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Elizabeth DeVisser: Celebrating dictators a slippery slope

“Pinochet Did Nothing Wrong.”

A Patriot Prayer member displayed this slogan last Saturday, when the group, supported by white supremacists, held a rally in Portland. This person’s ideals terrify me — not due to choice of clothing or promotion of hate, but because Augusto Pinochet was a vicious dictator.

Pinochet’s domination over the Chilean people was characterized by two decades of state-sanctioned violence and the murder of scores of his political opponents. I know this because I helped identify some of his victims.

Once Chile became a democracy in 1990, its Justice Department created a special division devoted to the victims of Pinochet’s brutality — the Humanos Derechos or Human Rights Department. It was staffed by an amazing group of scientists dedicated to identifying the remains of the Desaparecidos — the legions of people who “disappeared” during Pinochet’s regime.

Political dissidents targeted by Pinochet’s government were often young men and women the age of my students at Linfield College. People were detained, raped, beaten, shot, stabbed and even thrown alive from airplanes during a campaign that promised “Free Helicopter Rides for Political Dissidents.”

Guest Writer

Elizabeth DeVisser served as a death investigator and forensic anthropologist before returning to her alma mater in McMinnville to become coordinator of the anatomy lab. During a tour in Chile, she worked with a team dedicated to identifying victims of the bloody dictatorship of Augusto Pinochet.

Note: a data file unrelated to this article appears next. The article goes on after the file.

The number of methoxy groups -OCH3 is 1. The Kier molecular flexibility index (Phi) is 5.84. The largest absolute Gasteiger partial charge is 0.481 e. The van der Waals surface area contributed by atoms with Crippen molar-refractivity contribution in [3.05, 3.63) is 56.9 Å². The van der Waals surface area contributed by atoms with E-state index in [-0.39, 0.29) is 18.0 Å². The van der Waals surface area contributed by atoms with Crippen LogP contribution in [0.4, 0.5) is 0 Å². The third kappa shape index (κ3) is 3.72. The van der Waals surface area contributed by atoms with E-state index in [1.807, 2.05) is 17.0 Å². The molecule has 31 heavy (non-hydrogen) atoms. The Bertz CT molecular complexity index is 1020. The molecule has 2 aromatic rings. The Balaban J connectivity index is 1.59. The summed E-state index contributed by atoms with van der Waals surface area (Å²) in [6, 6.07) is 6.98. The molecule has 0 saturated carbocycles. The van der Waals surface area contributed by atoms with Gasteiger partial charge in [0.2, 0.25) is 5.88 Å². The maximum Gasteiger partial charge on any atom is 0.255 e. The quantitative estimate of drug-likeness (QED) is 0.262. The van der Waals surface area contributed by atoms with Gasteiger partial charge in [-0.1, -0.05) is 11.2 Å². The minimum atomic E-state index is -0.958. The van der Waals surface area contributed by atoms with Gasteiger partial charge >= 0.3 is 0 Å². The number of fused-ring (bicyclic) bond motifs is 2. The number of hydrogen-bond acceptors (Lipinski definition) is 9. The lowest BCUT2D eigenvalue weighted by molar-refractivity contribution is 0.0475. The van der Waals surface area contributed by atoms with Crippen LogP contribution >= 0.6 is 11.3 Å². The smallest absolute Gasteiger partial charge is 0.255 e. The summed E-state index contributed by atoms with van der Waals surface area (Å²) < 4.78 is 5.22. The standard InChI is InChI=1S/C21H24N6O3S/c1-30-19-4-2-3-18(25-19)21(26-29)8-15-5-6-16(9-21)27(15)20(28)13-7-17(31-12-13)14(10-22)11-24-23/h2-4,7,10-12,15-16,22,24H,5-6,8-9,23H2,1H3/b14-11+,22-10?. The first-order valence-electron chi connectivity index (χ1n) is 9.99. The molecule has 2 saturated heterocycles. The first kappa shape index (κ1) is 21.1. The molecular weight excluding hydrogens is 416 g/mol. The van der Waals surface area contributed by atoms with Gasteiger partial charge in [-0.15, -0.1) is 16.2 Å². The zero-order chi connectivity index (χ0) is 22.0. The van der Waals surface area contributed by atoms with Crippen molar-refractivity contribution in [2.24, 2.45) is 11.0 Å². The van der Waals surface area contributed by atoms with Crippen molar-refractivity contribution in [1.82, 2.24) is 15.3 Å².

His supporters said he would never do that. He did.

Man’s inhumanity to man was evident on each person I examined. Every victim showed evidence of torture.

They endured trauma horrendous enough to leave evidence of their pain on their bones. Some of their bodies were tossed into rivers, others buried in unmarked mass graves.

The largest grave, Patio 29, lay within the Santiago General Cemetery. It contained the remains of hundreds of unidentified Chileans.

As if mass graves weren’t terrible enough, Pinochet also established more than 1,170 concentration camps, spread throughout the country.

The slogan worn by Saturday’s proclaimed patriot scares me because language matters.

Americans love the First Amendment, especially the part about free speech. But speech doesn’t come without responsibilities or consequences.

Dictators use demeaning, demoralizing and dehumanizing language to create a scapegoat, an “other.” They use this language against their fellow citizens, whether they be journalists, teachers, minorities or immigrants. The young people I examined were tortured by their government because they were deemed the enemy.

Here in the U.S., our president praises dictators like Kim Jong Un, while insulting our allies and branding fellow citizens the “enemy of the people.” He has used language to demean women, black people, Hispanics, Native Americans and non-Christians.

Democracies die by a thousand cuts. Are the president’s remarks just one more cut, one more step toward America becoming a country of mass graves and concentration camps?

I don’t know. But I would rather not find out.

The Chilean people paid a terrible price to win back their democracy.

Your vigilance and your voice can help ensure that our own strong democracy remains free from tyranny.

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